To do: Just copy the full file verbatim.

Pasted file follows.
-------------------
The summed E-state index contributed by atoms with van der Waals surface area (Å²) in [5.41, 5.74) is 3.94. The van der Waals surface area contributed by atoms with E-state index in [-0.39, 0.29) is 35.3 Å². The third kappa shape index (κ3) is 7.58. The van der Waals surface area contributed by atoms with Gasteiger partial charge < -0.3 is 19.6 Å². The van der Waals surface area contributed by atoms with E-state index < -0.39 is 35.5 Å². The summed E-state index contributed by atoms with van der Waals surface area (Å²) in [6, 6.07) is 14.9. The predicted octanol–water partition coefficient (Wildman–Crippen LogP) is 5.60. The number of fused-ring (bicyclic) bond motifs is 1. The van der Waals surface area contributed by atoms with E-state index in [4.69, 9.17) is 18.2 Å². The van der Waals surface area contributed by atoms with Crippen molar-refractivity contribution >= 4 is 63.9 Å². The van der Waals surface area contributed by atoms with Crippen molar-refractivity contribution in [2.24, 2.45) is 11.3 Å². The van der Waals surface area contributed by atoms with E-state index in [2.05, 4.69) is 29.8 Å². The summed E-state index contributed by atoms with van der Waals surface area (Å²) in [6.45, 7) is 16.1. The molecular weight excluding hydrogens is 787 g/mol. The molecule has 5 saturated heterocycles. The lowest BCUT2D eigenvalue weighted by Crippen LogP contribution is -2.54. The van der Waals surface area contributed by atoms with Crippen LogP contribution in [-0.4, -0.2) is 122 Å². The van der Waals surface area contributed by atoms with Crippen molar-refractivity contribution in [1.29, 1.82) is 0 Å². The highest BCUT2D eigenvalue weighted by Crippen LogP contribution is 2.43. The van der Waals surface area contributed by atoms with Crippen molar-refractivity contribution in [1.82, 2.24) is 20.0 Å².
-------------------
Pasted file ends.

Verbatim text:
The summed E-state index contributed by atoms with van der Waals surface area (Å²) in [5.41, 5.74) is 3.94. The van der Waals surface area contributed by atoms with E-state index in [-0.39, 0.29) is 35.3 Å². The third kappa shape index (κ3) is 7.58. The van der Waals surface area contributed by atoms with Gasteiger partial charge < -0.3 is 19.6 Å². The van der Waals surface area contributed by atoms with E-state index < -0.39 is 35.5 Å². The summed E-state index contributed by atoms with van der Waals surface area (Å²) in [6, 6.07) is 14.9. The predicted octanol–water partition coefficient (Wildman–Crippen LogP) is 5.60. The number of fused-ring (bicyclic) bond motifs is 1. The van der Waals surface area contributed by atoms with E-state index in [4.69, 9.17) is 18.2 Å². The van der Waals surface area contributed by atoms with Crippen molar-refractivity contribution >= 4 is 63.9 Å². The van der Waals surface area contributed by atoms with Crippen molar-refractivity contribution in [2.24, 2.45) is 11.3 Å². The van der Waals surface area contributed by atoms with E-state index in [2.05, 4.69) is 29.8 Å². The summed E-state index contributed by atoms with van der Waals surface area (Å²) in [6.45, 7) is 16.1. The molecular weight excluding hydrogens is 787 g/mol. The molecule has 5 saturated heterocycles. The lowest BCUT2D eigenvalue weighted by Crippen LogP contribution is -2.54. The van der Waals surface area contributed by atoms with Crippen LogP contribution in [-0.4, -0.2) is 122 Å². The van der Waals surface area contributed by atoms with Crippen molar-refractivity contribution in [1.29, 1.82) is 0 Å². The highest BCUT2D eigenvalue weighted by Crippen LogP contribution is 2.43. The van der Waals surface area contributed by atoms with Crippen molar-refractivity contribution in [1.82, 2.24) is 20.0 Å².